Recovering the Trophy – and Restoring it

Tuesday morning, July 27.  I received a phone call from Anthony Clement, the principal of Harriet Gibbons High School.  As those who follow this blog know all too well, Harriet Gibbons HS was the former Street Academy of Albany, my old high school.  It’s also the former alternative high school that was shut down earlier this summer by the cold-blooded bullies at the Albany City School District.  And don’t think I haven’t forgotten that.  Or the dates each and every one of you board members are up for re-election.

Principal Clement and I have talked in the past, and he knows what I’ve done in terms of trying to recover Street Academy / Harriet Gibbons’ history and what that school meant to Albany’s inner city community.

And when he spoke to me today, he said four words that I thought I’d never hear again – four words that, upon their utterance, would keep the Albany City School District from destroying the last great vestige of my school history.

“We found the trophy.”

The “trophy” he referred to was the 1981 Answers Please trophy.


The championship trophy in 1981. Left to right - Answers Please host Tim Welch; a representative from the Junior College of Albany; and some dorky kid whose name escapes me.

On Answers Please, if you happened to win three weeks in a row, you retired undefeated and your school received a special championship trophy from the Junior College of Albany.

After our third win – a 150-60 triumph against St. Mary’s of Hoosick Falls, who at the time had just won a local basketball championship – we received the trophy.  This was the culmination of what our school was able to accomplish.  That trophy was on display at Street Academy’s old campus on Clinton Avenue for years and years.

Then the school moved to the Adult Learning Center building (the old Albany High School Annex) on Western Avenue.

Then the school moved to the Our Lady of Angels campus on Sheridan Avenue.

Then the school moved to the Carnevale’s Supermarket building on Watervliet Avenue.

And somewhere along that time, the trophy was packed in a box and moved.  And moved.  And moved.  And like the titular prize in Raiders of the Lost Ark, it was moved for the sake of moving, and disappeared.

While attempting to recover the history of the high school, as part of my online tribute site of the learning institution, I always asked if anyone knew where the trophy was.  There were efforts to find it, but it didn’t turn up.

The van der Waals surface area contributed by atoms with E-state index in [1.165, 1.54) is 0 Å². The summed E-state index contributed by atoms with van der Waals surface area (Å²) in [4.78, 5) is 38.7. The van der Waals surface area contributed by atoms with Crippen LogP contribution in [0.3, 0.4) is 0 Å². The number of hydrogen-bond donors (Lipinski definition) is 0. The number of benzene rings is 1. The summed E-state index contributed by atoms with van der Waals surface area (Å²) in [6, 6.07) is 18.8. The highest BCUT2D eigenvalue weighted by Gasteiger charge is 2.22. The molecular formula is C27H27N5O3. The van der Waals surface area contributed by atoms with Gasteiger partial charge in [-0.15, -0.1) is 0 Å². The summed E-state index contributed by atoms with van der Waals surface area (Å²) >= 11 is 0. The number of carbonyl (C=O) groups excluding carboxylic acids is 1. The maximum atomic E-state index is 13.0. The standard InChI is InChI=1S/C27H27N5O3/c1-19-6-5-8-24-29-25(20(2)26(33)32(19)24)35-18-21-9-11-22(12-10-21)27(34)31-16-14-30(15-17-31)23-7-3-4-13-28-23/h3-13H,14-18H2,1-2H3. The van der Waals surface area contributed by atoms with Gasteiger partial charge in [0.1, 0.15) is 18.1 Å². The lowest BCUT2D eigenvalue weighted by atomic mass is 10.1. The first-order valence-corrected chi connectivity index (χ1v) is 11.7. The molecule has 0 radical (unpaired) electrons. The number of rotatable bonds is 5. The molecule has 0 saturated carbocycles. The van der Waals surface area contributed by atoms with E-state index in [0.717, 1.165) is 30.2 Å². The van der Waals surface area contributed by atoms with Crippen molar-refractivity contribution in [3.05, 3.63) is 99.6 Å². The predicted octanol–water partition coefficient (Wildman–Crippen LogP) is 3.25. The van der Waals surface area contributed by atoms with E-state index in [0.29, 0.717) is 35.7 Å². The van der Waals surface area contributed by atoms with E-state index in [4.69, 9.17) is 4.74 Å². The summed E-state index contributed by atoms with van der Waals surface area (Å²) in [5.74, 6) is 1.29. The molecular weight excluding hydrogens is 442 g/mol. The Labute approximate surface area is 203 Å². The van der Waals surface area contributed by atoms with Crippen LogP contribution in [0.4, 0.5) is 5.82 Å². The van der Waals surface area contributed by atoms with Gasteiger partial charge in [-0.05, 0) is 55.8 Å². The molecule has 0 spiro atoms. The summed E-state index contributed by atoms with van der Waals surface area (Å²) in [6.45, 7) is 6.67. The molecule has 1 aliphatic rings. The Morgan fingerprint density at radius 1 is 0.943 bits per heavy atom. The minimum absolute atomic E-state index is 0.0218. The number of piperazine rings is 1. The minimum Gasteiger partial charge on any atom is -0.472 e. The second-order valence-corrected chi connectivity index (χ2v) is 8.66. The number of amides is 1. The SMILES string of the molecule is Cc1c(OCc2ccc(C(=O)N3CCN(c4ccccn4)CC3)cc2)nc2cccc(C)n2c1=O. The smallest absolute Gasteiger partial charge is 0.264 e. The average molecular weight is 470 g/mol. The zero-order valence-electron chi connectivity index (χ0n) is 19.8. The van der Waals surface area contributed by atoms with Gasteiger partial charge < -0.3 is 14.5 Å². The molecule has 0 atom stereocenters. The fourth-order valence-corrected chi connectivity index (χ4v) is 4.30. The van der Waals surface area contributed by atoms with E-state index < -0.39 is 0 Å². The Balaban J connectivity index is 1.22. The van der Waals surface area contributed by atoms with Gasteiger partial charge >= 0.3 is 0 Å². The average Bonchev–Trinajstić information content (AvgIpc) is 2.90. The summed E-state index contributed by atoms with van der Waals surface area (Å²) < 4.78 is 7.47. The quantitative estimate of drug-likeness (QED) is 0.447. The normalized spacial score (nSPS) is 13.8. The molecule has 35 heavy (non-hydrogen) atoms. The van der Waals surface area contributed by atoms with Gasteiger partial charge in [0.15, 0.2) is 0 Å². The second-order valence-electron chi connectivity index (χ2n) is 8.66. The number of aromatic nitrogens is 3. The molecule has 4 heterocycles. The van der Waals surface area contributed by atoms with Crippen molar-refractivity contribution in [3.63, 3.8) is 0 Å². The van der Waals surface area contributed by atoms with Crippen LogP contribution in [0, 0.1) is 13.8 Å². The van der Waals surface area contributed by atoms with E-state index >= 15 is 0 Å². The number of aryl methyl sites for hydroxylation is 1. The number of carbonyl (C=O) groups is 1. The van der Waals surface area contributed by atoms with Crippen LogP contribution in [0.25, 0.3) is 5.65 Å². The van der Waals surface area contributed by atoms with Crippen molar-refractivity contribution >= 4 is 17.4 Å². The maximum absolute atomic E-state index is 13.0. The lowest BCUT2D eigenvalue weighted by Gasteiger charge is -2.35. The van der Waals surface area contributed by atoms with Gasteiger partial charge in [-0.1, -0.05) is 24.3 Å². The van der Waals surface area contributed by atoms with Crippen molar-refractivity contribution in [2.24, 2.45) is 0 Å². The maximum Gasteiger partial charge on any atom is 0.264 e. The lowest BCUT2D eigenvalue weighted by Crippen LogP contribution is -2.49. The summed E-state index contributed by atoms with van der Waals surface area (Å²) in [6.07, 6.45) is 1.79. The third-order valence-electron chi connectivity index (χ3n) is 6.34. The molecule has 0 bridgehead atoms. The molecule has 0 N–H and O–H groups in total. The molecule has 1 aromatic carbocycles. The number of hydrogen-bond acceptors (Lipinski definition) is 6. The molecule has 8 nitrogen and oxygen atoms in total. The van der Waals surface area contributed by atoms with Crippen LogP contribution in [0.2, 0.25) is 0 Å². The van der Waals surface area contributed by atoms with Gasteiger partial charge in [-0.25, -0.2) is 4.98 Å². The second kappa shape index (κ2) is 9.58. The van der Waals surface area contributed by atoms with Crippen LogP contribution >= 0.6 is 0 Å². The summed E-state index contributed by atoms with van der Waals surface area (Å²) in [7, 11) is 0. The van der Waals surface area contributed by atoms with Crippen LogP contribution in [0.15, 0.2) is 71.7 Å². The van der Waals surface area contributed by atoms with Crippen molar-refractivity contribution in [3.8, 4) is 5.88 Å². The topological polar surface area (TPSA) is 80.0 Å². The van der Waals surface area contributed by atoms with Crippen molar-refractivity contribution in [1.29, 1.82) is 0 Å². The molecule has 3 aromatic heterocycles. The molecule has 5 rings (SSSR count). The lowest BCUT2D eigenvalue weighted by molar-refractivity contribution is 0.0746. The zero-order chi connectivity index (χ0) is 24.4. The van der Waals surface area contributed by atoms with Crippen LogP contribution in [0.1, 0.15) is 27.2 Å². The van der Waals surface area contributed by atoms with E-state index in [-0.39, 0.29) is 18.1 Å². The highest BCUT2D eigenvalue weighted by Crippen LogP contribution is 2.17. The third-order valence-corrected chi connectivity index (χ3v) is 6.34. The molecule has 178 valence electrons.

Until this week.

Wednesday morning, July 28.  I drive over to the 75 Watervliet Avenue campus.  Principal Clement is running late.  A maintenance worker lets me in the building.  He’s already spoken to Principal Clement, so I’ve been cleared to enter the building.

I am directed to a storage area in the main office.

And there it is.  The championship trophy our school earned in 1981.

I pick it up.  The columns holding up the trophy start to sway and wiggle.  The nuts and bolts that held this thing together all those years are coming loose.  One of the internal rods slips out; I catch it before it falls to the floor.  I find an empty storage box and gingerly place the fragile trophy inside.

Principal Clement has found some other items that might be of interest – photographs of school graduations and proms; videotapes of graduation ceremonies; a 2005-06 yearbook (the last year the school operated as a 9th through 12th grade high school). I gather them up and, with the help of the maintenance worker on duty, we place the treasures in my car.

The maintenance worker carried the videotapes and photo books to my Saturn Ion.  I carried the trophy.  It’s the Stanley Cup rule.  If you haven’t won it, you can’t touch it.

I make a few calls around the Capital District to find a trophy repair shop, but the companies that I knew made trophies, such as Broadway Marketing, are no longer in the individualized custom trophy business.  I wasn’t going to bring it to a bowling pro shop and have them cobble together parts from old bowling trophies to restore this award.  And there’s no marking or brand name anywhere on the trophy that indicates where the original trophy was constructed.

I did some online investigating.  And, thanks to an internet search, I found a website called  For a few dollars and a few moments of my time, I can do the repairs on the trophy myself.  Eyeballing their online catalog, I ordered some replacement 13.5″ interior bolts, some gold nut caps, some felt base dots, and several “check rings.”

The parts should arrive in a week or so.

In the meantime, I’m going to start scanning in the photographs so that they can be preserved; I’m also going to convert the graduation videotapes to DVD’s. Already, on one of these VHS tapes, I found the dedication ceremony that was held when the school’s name was changed to Harriet Gibbons High School.  Once those have been digitized, I’ll let anyone who needs copies of those particular graduation years know how to obtain copies of same.

There’s an old saying in oral history.  You must tell the story, so that future generations will know.  And once you know, you can’t un-know.

And no matter what the Albany City School District thinks of my old high school, I will not let them “unperson” its existence.  I just won’t.